• They create the ‘hall of mirrors’ effect
    This is something you’ll likely hear your jeweler referring to if you choose to pursue a step cut. Looking into the diamond’s table, you’ll notice a fascinating optical effect reminiscent of the long, seemingly endless halls of mirrors at the county fair. This is created by the highly ordered pattern of light and dark spots created by the facets on the crown and pavilion, and one of the most convincing arguments in favor of a step cut for your engagement ring.
  • They are more affordable
    Step cut diamonds are among the most affordable diamond shapes out there. This is down to a variety of factors, including their lack of popularity (relative to, say, the Round Brilliant), and the fact that diamond cutters are able to preserve a lot of the rough diamond’s original weight.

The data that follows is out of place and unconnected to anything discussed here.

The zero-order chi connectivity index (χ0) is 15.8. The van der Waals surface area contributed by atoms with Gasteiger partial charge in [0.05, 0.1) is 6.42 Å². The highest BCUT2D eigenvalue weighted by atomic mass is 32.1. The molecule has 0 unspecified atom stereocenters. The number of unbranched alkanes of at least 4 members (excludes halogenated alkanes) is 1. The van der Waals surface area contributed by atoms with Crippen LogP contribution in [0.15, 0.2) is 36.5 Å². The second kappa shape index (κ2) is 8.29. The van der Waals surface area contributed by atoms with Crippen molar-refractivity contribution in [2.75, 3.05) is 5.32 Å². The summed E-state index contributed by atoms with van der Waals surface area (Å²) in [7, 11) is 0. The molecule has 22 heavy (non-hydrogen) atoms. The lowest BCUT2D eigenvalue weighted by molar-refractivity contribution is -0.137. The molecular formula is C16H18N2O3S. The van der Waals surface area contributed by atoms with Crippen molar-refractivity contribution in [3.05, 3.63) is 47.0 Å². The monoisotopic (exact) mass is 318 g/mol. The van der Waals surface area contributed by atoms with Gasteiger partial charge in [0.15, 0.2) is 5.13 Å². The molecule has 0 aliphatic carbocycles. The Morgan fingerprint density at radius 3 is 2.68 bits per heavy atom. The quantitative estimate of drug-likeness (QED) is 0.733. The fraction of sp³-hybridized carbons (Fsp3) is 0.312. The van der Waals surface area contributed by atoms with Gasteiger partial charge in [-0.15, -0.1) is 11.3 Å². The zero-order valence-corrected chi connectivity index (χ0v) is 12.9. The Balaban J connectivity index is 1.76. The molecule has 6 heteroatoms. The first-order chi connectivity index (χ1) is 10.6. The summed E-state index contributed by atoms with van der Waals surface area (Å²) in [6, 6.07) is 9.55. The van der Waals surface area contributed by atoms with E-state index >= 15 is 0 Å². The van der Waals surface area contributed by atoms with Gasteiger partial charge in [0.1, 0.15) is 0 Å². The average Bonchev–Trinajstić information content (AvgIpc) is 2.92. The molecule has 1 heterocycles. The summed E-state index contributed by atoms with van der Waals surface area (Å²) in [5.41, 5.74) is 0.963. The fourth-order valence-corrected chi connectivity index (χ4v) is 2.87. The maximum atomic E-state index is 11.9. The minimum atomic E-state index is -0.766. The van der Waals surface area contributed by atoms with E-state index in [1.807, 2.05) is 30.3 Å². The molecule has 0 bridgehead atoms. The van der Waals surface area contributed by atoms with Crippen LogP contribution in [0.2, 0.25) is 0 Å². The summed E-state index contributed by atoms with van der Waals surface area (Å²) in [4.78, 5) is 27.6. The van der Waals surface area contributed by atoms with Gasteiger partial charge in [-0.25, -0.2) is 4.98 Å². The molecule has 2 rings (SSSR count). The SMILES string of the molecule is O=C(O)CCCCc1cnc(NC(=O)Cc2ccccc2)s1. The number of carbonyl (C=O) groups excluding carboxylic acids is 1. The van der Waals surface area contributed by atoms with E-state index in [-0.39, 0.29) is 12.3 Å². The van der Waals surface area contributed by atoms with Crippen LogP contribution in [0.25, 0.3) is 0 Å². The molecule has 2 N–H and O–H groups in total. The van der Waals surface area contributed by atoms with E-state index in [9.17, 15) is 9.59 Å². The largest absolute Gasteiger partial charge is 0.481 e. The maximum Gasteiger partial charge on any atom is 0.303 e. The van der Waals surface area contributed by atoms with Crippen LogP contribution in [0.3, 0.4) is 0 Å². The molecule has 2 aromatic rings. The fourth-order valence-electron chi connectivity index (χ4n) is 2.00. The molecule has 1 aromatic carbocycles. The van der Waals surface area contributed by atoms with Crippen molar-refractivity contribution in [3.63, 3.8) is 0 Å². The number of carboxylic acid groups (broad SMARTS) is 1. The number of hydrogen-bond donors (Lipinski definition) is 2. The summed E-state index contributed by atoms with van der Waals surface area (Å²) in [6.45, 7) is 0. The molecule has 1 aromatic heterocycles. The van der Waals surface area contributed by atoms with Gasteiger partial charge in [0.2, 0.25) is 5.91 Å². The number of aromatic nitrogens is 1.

In fact, a shape like the Emerald can cost thousands of dollars less than a Round Brilliant, the most expensive diamond shape, of a similar carat weight, clarity, color, and cut quality.
  • They tend to look bigger
    Not only does their comparatively low cost mean that most shoppers can look at slightly higher carat weights than those pursuing the more popular shapes, but step cuts also offer a great ‘face-up’ appearance that makes the most of their weight.
    For starters, the longer, regular facets and hall of mirror effect generally have a lengthening effect on the shape. You can see this most clearly in the Emerald cut – a long, sleek appearance that helps it to look larger than other shapes of the same weight.